I’ve written before about how my own straight-A, good-at-school childhood set me up for some serious problems later in life. I was simply not prepared to handle the kinds of challenges one faces in real-life. As a young adult, I longed for the simple, one-right-answer, follow-the-steps thinking that I was rewarded for in school.
As a teacher, I wanted to avoid creating a classroom where kids ask “Is this good?”, simply searching for my approval so they could “be done.” I wanted them to grapple with the kinds of problems that they will certainly face as future leaders.
I came across the phrase “fuzzy problems” in this article from Carol Ann Tomlinson and loved it.
For gifted learners, an appropriately differentiated classroom will provide [experiences] that are complex enough, abstract enough, open-ended enough, and multifaceted enough to cause gifted students to stretch in knowledge, thinking, and production. These classrooms provide consistent expectations for gifted students to work with fuzzy problems, make great mental leaps, and grow in ability to exercise independence.
The term “fuzzy problems” brings to mind the messy, realistic issues that we all have to deal with as adults, but which are rarely found in our textbooks. I particularly relate to the need to help students “grow in ability to exercise independence.”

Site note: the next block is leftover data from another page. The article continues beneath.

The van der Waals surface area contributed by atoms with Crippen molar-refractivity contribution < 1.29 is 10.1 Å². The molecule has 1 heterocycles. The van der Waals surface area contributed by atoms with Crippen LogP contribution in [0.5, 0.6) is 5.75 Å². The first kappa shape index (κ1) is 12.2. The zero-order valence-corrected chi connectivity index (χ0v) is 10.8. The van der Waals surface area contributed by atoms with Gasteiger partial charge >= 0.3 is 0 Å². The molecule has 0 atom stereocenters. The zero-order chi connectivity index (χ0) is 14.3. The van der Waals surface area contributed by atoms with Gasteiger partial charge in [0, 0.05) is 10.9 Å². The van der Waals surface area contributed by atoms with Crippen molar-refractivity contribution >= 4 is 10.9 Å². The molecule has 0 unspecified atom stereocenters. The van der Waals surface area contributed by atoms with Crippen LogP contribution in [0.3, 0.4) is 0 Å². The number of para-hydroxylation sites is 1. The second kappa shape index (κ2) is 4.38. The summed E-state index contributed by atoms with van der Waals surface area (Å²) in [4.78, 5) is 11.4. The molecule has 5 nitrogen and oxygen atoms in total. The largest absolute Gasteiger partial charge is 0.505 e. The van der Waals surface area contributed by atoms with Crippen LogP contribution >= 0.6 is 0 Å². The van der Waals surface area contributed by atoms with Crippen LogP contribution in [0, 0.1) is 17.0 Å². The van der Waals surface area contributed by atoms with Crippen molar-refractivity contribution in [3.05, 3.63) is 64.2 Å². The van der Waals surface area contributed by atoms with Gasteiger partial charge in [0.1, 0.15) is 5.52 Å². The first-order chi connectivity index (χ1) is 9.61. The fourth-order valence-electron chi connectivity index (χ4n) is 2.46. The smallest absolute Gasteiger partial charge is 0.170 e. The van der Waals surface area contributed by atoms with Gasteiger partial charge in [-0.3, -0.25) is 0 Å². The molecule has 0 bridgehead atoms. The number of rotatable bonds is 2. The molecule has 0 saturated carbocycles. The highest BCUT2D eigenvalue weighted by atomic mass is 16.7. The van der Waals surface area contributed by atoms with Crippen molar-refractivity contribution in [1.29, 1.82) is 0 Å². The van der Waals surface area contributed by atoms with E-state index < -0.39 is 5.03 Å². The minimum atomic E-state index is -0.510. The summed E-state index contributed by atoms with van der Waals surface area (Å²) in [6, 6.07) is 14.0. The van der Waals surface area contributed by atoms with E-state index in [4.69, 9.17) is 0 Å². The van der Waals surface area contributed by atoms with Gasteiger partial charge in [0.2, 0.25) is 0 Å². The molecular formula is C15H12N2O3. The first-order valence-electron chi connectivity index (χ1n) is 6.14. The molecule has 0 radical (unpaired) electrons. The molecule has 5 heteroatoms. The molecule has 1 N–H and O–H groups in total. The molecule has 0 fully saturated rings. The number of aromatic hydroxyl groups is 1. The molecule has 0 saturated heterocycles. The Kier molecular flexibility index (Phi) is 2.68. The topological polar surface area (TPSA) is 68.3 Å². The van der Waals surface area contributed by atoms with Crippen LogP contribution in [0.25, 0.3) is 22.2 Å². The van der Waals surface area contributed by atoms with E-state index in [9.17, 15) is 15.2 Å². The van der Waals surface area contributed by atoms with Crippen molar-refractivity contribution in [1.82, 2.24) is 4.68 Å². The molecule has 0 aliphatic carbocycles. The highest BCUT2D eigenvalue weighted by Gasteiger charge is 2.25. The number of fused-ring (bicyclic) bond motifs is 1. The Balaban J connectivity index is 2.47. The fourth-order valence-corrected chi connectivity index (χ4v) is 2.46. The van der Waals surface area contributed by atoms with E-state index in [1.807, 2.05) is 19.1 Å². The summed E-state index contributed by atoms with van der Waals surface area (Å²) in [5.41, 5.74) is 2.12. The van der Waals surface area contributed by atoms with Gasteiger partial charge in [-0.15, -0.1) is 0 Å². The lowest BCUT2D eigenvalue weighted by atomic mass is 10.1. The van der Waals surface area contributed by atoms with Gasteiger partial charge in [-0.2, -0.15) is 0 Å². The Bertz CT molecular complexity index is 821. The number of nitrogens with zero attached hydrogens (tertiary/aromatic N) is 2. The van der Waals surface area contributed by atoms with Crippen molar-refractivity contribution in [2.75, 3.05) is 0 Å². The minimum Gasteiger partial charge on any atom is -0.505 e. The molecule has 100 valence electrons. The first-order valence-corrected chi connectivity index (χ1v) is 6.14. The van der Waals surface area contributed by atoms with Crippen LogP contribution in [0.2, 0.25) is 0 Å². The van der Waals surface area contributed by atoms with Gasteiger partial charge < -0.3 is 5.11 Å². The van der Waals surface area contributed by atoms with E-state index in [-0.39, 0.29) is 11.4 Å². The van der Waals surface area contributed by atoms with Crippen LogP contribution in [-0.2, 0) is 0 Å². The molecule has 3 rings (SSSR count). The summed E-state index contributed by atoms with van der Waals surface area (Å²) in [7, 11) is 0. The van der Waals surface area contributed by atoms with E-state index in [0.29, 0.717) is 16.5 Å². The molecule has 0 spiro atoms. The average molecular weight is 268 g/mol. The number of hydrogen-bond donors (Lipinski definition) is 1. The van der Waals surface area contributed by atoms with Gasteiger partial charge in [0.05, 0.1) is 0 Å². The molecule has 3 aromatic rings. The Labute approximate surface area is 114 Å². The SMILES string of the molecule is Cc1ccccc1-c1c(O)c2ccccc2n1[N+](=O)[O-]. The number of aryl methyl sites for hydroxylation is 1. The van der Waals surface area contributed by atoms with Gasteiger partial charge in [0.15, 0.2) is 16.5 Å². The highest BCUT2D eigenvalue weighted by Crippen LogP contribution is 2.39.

So what does a fuzzy problem look like?
Fuzzy Problems should:
- have multiple pathways
- have multiple right solutions
- have clearly wrong solutions (this ensures that there is some rigor here, not mere fluff)
- be missing some important information (so kids have to make a best guess, just like we do in our professional lives)
- lead to new thinking (do this task year after year and you’ll keep seeing new solutions)
I was also introduced to the term “ill-defined problems” in a series of books from Ken Smith that describes similar tasks.
For teachers, these types of problems challenge us as well. We have to learn to back off a bit, avoid giving too much help, while also supporting our students in what may be a frustrating experience. I love the term “Meddler In The Middle” for this type of role.
Social Emotional Scaffolds
Now, if students have excelled in typical school tasks, they may be horrified by fuzzy problems. They will be repulsed by the ambiguity. They will keep asking clarifying questions. They will want to turn it into a worksheet. So, let’s consider how we can keep things fuzzy for our students, but still support them with necessary scaffolds.
When kids keep asking those clarifying questions, I like to say, “Make a reasonable assumption.” No, it’s not helpful, but it gives them ownership of the problem. They have my permission to take a guess and see what happens.
I would also address the issue head-on in the beginning of the year. I’d tell my own story. I’d explain how I had to learn to handle “fuzzy problems” as an adult.
I’d start the year with my favorite fuzzy problem, The Marshmallow Challenge, and be sure to repeat it at least once in the year.
The more our students confront fuzzy problems, the better they’ll become at handling them, and the less they’ll seek out simple, one-right-answer tasks.